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Oklahoma’s ‘panhandling teacher’ says OEA’s teacher pay raise plan doesn’t go far enough

OKLAHOMA CITY – For years, teachers have been asking Oklahoma lawmakers to find a way to fund a pay raise for educators across the state.

When another legislative session came to a close without a teacher pay raise, many educators decided to leave the classroom or the Sooner State for better pay.

For teachers who decided to stay in Oklahoma, many are being forced to pay for supplies out of their own pockets.

Teresa Danks, a third grade teacher in Tulsa, turned to panhandling to help raise money for school supplies.

“It all adds up week after week, and month after month,” she said. “So it’s a huge need.”

Earlier this week, the Oklahoma Education Association announced a deadline for lawmakers to fund a teacher pay raise and increase spending on public education.

“We will not allow lawmakers to once again shortchange our students, our teachers and our support professionals. So today,  we’re putting lawmakers on notice- they must work swiftly to follow the law and pass an education budget by April 1. If that budget doesn’t include a meaningful pay raise for teachers and support professionals, and additional funding to restore cuts to Oklahoma classrooms, OEA calls for statewide school closures beginning April 2,” OEA President Alicia Priest said in a Facebook video.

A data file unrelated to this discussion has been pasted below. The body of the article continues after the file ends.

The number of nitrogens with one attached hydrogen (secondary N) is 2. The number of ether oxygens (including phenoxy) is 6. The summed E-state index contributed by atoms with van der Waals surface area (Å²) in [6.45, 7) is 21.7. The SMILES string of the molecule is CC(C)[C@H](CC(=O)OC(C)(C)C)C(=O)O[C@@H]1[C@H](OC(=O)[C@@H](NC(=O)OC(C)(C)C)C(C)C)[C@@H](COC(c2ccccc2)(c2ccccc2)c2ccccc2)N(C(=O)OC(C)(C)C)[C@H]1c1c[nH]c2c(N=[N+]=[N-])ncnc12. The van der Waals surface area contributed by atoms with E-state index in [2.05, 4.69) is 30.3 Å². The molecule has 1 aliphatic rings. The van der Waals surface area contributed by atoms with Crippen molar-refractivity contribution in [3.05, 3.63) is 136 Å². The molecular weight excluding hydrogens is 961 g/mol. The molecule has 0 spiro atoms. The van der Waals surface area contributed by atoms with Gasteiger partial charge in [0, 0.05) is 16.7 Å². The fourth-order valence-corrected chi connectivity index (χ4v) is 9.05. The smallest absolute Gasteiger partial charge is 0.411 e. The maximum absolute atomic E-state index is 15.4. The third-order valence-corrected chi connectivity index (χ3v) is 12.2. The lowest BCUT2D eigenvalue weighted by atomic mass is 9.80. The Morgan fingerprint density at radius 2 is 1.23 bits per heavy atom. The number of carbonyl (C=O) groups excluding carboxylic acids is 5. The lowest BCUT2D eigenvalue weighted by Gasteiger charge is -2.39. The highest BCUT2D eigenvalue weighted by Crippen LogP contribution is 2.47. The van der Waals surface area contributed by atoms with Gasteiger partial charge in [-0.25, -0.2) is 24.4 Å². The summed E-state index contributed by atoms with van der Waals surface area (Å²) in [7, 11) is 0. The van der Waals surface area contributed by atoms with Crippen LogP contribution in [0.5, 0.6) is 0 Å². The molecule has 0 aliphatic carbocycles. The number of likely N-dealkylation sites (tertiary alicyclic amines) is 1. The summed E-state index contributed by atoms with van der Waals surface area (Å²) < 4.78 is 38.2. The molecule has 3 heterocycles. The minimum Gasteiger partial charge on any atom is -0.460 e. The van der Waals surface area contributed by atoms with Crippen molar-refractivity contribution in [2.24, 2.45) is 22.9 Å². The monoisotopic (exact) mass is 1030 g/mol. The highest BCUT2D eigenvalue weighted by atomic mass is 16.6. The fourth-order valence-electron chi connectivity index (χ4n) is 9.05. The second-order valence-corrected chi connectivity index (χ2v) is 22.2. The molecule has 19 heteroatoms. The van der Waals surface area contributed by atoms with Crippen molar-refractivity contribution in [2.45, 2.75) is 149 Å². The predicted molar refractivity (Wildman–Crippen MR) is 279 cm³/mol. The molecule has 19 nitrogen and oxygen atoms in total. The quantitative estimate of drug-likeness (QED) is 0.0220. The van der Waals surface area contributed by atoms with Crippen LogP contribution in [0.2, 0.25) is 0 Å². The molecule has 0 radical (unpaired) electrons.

The group is seeking a $10,000 pay raise for Oklahoma teachers over three years, a $5,000 pay raise for support professionals over three years, a cost-of-living adjustment for retirees and the restoration of funding for education and core government services.

Now, Danks, who became well-known for the lengths she went through to provide school supplies for her students, is speaking out about the plan.

Danks decided to create the ‘Begging for Education’ fund to help other Oklahoma teachers who are also spending thousands out of their own pocket to help their students.

“In response to the OEA’s announcement today regarding the “Walkout” of educators across the state of Okalhoma, the Begging for Education Foundation does stand with educators for the desperately needed salary increase of $10,000. We DO NOT agree with the OEA’s position of a three-year rollout. This full $10,000 salary increase should become effective July 1st, 2018 and raise the annual “Step Increase” by 2.5% to compensate for inflation. This is required to retain current educators and recruit new educators into the profession,” a news release read.

The foundation is also hoping to see a ‘classroom allowance’ given to teachers to spend on classroom needs, like school supplies.